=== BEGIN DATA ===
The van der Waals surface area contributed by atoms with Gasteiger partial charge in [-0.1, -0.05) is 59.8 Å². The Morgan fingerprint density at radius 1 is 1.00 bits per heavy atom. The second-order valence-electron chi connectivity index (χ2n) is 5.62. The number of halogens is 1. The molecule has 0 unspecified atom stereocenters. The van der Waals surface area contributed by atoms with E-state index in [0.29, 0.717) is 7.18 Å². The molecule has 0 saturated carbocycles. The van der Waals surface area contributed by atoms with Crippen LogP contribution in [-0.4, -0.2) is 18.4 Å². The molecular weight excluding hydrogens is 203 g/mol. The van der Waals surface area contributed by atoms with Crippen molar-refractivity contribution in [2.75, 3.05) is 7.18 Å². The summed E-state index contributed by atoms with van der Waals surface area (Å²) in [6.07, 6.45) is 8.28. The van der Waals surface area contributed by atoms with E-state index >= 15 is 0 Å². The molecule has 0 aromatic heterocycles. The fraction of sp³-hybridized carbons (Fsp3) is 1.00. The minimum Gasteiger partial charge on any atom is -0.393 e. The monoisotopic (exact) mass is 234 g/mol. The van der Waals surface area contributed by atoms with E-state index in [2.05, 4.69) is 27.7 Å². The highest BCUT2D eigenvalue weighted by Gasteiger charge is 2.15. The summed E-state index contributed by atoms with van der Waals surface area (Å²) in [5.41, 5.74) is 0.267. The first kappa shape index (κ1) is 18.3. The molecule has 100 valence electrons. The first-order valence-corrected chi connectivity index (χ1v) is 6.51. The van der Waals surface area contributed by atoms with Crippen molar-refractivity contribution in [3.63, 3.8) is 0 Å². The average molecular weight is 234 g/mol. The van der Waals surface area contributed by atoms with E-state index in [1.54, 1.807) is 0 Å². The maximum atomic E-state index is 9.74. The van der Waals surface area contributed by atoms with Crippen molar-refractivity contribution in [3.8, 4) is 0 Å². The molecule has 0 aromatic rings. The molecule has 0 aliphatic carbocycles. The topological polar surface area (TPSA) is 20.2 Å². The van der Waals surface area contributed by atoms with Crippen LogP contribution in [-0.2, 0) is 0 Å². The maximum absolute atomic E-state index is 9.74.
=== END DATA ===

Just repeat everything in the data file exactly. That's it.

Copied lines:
The van der Waals surface area contributed by atoms with Gasteiger partial charge in [-0.1, -0.05) is 59.8 Å². The Morgan fingerprint density at radius 1 is 1.00 bits per heavy atom. The second-order valence-electron chi connectivity index (χ2n) is 5.62. The number of halogens is 1. The molecule has 0 unspecified atom stereocenters. The van der Waals surface area contributed by atoms with E-state index in [0.29, 0.717) is 7.18 Å². The molecule has 0 saturated carbocycles. The van der Waals surface area contributed by atoms with Crippen LogP contribution in [-0.4, -0.2) is 18.4 Å². The molecular weight excluding hydrogens is 203 g/mol. The van der Waals surface area contributed by atoms with Crippen molar-refractivity contribution in [2.75, 3.05) is 7.18 Å². The summed E-state index contributed by atoms with van der Waals surface area (Å²) in [6.07, 6.45) is 8.28. The van der Waals surface area contributed by atoms with E-state index >= 15 is 0 Å². The molecule has 0 aromatic heterocycles. The fraction of sp³-hybridized carbons (Fsp3) is 1.00. The minimum Gasteiger partial charge on any atom is -0.393 e. The monoisotopic (exact) mass is 234 g/mol. The van der Waals surface area contributed by atoms with E-state index in [2.05, 4.69) is 27.7 Å². The highest BCUT2D eigenvalue weighted by Gasteiger charge is 2.15. The summed E-state index contributed by atoms with van der Waals surface area (Å²) in [5.41, 5.74) is 0.267. The first kappa shape index (κ1) is 18.3. The molecule has 100 valence electrons. The first-order valence-corrected chi connectivity index (χ1v) is 6.51. The van der Waals surface area contributed by atoms with Crippen molar-refractivity contribution in [3.63, 3.8) is 0 Å². The average molecular weight is 234 g/mol. The van der Waals surface area contributed by atoms with E-state index in [1.54, 1.807) is 0 Å². The maximum atomic E-state index is 9.74. The van der Waals surface area contributed by atoms with Crippen molar-refractivity contribution in [3.8, 4) is 0 Å². The molecule has 0 aromatic rings. The molecule has 0 aliphatic carbocycles. The topological polar surface area (TPSA) is 20.2 Å². The van der Waals surface area contributed by atoms with Crippen LogP contribution in [-0.2, 0) is 0 Å². The maximum absolute atomic E-state index is 9.74.